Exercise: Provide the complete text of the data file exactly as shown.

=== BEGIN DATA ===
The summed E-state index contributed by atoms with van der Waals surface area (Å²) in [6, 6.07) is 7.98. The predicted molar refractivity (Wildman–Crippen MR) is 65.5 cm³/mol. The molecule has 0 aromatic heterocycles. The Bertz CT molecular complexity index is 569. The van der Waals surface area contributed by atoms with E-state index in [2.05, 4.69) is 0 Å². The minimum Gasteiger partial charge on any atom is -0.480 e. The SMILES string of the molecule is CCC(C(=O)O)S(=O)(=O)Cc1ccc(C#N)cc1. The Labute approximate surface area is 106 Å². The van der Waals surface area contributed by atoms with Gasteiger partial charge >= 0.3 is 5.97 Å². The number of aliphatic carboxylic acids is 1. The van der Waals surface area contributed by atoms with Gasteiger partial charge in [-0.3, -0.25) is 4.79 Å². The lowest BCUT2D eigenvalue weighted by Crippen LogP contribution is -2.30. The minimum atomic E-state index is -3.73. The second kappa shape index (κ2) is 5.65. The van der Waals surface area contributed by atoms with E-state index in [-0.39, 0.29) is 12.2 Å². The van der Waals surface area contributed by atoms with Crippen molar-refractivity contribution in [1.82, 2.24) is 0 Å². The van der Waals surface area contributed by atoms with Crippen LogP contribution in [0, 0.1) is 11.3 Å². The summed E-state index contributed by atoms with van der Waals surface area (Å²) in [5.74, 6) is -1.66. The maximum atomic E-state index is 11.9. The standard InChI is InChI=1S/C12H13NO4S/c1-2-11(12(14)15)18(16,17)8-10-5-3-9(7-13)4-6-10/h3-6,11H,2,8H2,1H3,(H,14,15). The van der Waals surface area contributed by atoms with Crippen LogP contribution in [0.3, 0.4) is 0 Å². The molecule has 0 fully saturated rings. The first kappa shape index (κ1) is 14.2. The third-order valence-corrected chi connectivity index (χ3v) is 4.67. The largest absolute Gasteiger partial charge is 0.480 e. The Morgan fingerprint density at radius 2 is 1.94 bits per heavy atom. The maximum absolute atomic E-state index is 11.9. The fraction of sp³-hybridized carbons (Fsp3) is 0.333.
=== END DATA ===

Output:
The summed E-state index contributed by atoms with van der Waals surface area (Å²) in [6, 6.07) is 7.98. The predicted molar refractivity (Wildman–Crippen MR) is 65.5 cm³/mol. The molecule has 0 aromatic heterocycles. The Bertz CT molecular complexity index is 569. The van der Waals surface area contributed by atoms with E-state index in [2.05, 4.69) is 0 Å². The minimum Gasteiger partial charge on any atom is -0.480 e. The SMILES string of the molecule is CCC(C(=O)O)S(=O)(=O)Cc1ccc(C#N)cc1. The Labute approximate surface area is 106 Å². The van der Waals surface area contributed by atoms with Gasteiger partial charge >= 0.3 is 5.97 Å². The number of aliphatic carboxylic acids is 1. The van der Waals surface area contributed by atoms with Gasteiger partial charge in [-0.3, -0.25) is 4.79 Å². The lowest BCUT2D eigenvalue weighted by Crippen LogP contribution is -2.30. The minimum atomic E-state index is -3.73. The second kappa shape index (κ2) is 5.65. The van der Waals surface area contributed by atoms with E-state index in [-0.39, 0.29) is 12.2 Å². The van der Waals surface area contributed by atoms with Crippen molar-refractivity contribution in [1.82, 2.24) is 0 Å². The van der Waals surface area contributed by atoms with Crippen LogP contribution in [0, 0.1) is 11.3 Å². The summed E-state index contributed by atoms with van der Waals surface area (Å²) in [5.74, 6) is -1.66. The maximum atomic E-state index is 11.9. The standard InChI is InChI=1S/C12H13NO4S/c1-2-11(12(14)15)18(16,17)8-10-5-3-9(7-13)4-6-10/h3-6,11H,2,8H2,1H3,(H,14,15). The van der Waals surface area contributed by atoms with Crippen LogP contribution in [0.3, 0.4) is 0 Å². The molecule has 0 fully saturated rings. The first kappa shape index (κ1) is 14.2. The third-order valence-corrected chi connectivity index (χ3v) is 4.67. The largest absolute Gasteiger partial charge is 0.480 e. The Morgan fingerprint density at radius 2 is 1.94 bits per heavy atom. The maximum absolute atomic E-state index is 11.9. The fraction of sp³-hybridized carbons (Fsp3) is 0.333.